My SMARTBoard was installed about six weeks ago, but I didn’t receive SMART Training until two weeks ago.  In the mean time I had been searching for resources, playing around, and getting a few pointers from my students.  I was really looking forward to the training as a more human, face-to-face experience to further my SMARTBoard education.  I was hoping to return to the classroom the next day with a greater sense of confidence and maybe a few tricks up my sleeve.  I thought for sure I would learn more than I knew.  Maybe it was because I was working on this Learning Project, but my expectations were not completely met.  Perhaps this was due to the diversity of the teachers at the training.  Some teachers didn’t have their SMARTBoards yet, some had them, but didn’t know what they were all about, then there were the “in-betweeners” like myself, and there were a few who perhaps were just there for a refresher.  I should mention that I did have one colleague who’s had a SMARTBoard for a couple years give me a rundown on the basics previous to this.  I knew how to use the SMART Ink and how to clone and make shapes, etc.

As our school division is doing what seems like a big push to get SMARTBoards in classrooms, they were offering this training.  They have also been updating all of the software to SMART Notebook 11.  For the training they had updated the software but for some reason the software on some of the laptops was not working properly.  I unfortunately chose the wrong laptop; the Gallery Essentials were not working.  This prevented me from really doing any creating of my own.  I did learn several neat tricks such as:

  • Utilizing the screenshade
  • Using the magic pen to either spotlight (circle) or zoom-in (square)
  • How to screen capture in order to save in SMART Notebook
  • Gallery Essentials! Including lesson activity examples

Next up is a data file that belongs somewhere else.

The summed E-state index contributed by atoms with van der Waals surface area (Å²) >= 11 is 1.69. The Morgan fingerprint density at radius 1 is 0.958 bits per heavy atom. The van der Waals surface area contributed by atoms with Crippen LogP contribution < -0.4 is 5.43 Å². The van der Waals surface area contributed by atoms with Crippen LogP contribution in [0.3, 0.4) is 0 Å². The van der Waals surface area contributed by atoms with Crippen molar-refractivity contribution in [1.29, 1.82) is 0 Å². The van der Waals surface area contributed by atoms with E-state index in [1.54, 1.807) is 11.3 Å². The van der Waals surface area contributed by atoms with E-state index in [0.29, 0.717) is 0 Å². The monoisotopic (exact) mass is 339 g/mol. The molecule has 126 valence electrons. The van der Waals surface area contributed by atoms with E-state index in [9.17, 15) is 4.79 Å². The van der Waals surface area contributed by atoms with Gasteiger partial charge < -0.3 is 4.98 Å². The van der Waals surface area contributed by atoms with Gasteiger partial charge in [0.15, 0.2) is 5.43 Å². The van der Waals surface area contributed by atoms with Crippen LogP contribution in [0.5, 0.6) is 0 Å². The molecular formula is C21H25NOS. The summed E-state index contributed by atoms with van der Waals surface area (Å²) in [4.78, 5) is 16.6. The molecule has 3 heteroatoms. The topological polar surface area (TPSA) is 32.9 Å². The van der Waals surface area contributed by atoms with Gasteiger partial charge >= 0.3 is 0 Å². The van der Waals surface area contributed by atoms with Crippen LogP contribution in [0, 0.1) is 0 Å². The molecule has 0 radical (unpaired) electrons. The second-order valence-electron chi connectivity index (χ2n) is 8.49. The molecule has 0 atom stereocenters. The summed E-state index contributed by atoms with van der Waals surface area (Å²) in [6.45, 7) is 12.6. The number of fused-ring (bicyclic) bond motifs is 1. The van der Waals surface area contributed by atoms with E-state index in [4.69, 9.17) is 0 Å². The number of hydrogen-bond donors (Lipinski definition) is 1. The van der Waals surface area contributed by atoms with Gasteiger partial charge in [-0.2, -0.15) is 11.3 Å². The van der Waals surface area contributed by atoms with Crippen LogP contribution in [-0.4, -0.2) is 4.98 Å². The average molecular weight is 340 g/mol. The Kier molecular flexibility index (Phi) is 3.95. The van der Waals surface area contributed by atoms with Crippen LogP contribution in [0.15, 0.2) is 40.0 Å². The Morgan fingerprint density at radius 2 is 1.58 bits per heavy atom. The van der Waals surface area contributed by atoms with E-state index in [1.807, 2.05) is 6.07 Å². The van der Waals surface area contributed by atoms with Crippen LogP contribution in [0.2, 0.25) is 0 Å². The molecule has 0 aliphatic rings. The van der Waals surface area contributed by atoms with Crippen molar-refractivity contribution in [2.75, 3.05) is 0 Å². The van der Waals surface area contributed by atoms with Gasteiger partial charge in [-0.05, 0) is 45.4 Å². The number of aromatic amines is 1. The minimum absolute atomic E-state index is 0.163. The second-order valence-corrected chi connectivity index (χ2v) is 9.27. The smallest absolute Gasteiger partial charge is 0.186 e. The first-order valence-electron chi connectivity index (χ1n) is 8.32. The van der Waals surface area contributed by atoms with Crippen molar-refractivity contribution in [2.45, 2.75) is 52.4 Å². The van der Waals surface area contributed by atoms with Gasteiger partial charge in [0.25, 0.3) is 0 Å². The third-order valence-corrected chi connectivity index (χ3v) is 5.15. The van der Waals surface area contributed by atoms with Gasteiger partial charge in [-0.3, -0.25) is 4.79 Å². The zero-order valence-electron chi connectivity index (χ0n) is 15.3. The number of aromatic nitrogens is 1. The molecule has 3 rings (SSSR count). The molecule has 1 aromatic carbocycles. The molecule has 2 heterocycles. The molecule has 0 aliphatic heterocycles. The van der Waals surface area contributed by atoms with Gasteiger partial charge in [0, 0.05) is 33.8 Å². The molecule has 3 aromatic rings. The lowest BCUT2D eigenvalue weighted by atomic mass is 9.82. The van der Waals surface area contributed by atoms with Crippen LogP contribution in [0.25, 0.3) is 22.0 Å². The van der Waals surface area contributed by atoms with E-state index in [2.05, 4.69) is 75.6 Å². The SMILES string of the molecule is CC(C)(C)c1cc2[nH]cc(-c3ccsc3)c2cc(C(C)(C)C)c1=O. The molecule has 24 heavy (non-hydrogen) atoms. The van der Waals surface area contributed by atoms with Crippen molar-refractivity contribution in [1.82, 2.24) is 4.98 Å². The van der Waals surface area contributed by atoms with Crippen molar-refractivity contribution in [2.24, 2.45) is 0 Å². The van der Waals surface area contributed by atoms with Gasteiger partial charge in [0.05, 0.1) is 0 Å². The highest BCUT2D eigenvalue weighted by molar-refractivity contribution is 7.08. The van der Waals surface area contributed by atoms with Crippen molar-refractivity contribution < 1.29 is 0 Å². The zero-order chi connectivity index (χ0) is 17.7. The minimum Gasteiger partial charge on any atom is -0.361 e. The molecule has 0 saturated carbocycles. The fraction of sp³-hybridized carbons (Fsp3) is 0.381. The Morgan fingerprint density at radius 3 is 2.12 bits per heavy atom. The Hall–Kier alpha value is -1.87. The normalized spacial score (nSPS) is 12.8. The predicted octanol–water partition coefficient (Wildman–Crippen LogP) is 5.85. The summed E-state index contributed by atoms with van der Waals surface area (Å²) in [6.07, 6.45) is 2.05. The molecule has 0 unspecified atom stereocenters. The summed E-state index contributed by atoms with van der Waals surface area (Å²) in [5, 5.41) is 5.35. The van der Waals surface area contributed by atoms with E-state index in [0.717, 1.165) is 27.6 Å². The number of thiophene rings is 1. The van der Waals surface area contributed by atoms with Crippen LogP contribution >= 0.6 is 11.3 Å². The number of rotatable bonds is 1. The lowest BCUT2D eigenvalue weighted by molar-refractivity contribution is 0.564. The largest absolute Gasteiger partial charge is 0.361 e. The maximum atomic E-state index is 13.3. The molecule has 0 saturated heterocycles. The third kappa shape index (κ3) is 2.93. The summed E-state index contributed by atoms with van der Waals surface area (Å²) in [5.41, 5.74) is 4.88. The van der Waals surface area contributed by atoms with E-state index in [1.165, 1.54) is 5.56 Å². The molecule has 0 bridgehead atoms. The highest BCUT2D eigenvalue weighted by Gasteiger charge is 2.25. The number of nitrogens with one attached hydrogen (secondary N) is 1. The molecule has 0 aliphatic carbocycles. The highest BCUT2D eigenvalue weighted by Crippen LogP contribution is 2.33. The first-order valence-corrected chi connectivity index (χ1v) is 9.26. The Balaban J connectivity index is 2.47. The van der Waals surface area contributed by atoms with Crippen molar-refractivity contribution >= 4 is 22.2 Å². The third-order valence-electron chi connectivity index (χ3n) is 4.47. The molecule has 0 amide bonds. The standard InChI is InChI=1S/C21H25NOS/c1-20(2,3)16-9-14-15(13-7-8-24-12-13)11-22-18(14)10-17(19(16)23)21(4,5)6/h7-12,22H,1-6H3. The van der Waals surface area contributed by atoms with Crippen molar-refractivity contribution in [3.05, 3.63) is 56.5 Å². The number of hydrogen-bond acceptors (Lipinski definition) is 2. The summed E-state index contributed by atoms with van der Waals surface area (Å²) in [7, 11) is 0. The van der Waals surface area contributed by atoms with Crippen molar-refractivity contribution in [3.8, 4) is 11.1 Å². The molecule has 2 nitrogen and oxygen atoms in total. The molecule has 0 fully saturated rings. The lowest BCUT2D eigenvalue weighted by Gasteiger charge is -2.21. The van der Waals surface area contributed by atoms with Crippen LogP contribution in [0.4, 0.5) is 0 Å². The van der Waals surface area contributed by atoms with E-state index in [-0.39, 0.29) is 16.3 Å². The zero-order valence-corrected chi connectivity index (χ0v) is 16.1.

• Locking images, yet still allowing them to move and rotate
  • Grouping images
  • Linking images to websites or different pages in your Notebook

Also, I had already set up a SMART Exchange account and spent some time looking at the lessons, games and activities that were already created.  I found it useful to find out that you could search by your provincial curriculum – by the grade and subject area.  I just want to mention quickly here the last link above is a Google search that just looks for interactive whiteboard resources related to the query.  When I got home that evening I set up the SMART Notebook software on our computer and went through the short Notebook Training they offered.  I found this to be helpful and I learned some additional tips and tricks.  I found it interesting how they described the SMARTBoard as “intuitive”.  Isn’t that how Mac markets themselves and their products?  Perhaps that is the tech word “au courant”?  Just by flipping through these slides I added to my repertoire:  alignment tool, decorative initials, direct access to SMART Exchange from the toolbar, how to customize your toolbar, how to reset your page, adding sound clips, internet browser within SMART Notebook, and using palm or fist to erase.  Have I put these all into practice, no, but I do feel that I have a much better handle on how to function the SMARTBoard and the software.  I think one more step in my SMART education would be to spend some time with a teacher who uses the SMARTBoard to it’s full potential and just observe what kinds of things they do with it.  I think observing someone create activities and perhaps the way they go about it would benefit me.  I also know that I just need to spend some quality time playing around and getting to know the ins and outs.  Just as with this blog, over the course of the semester I have come to know its abilities and some of its quirks, which has resulted in my comfort level increasing and my familiarity allowing my apprehension to subside.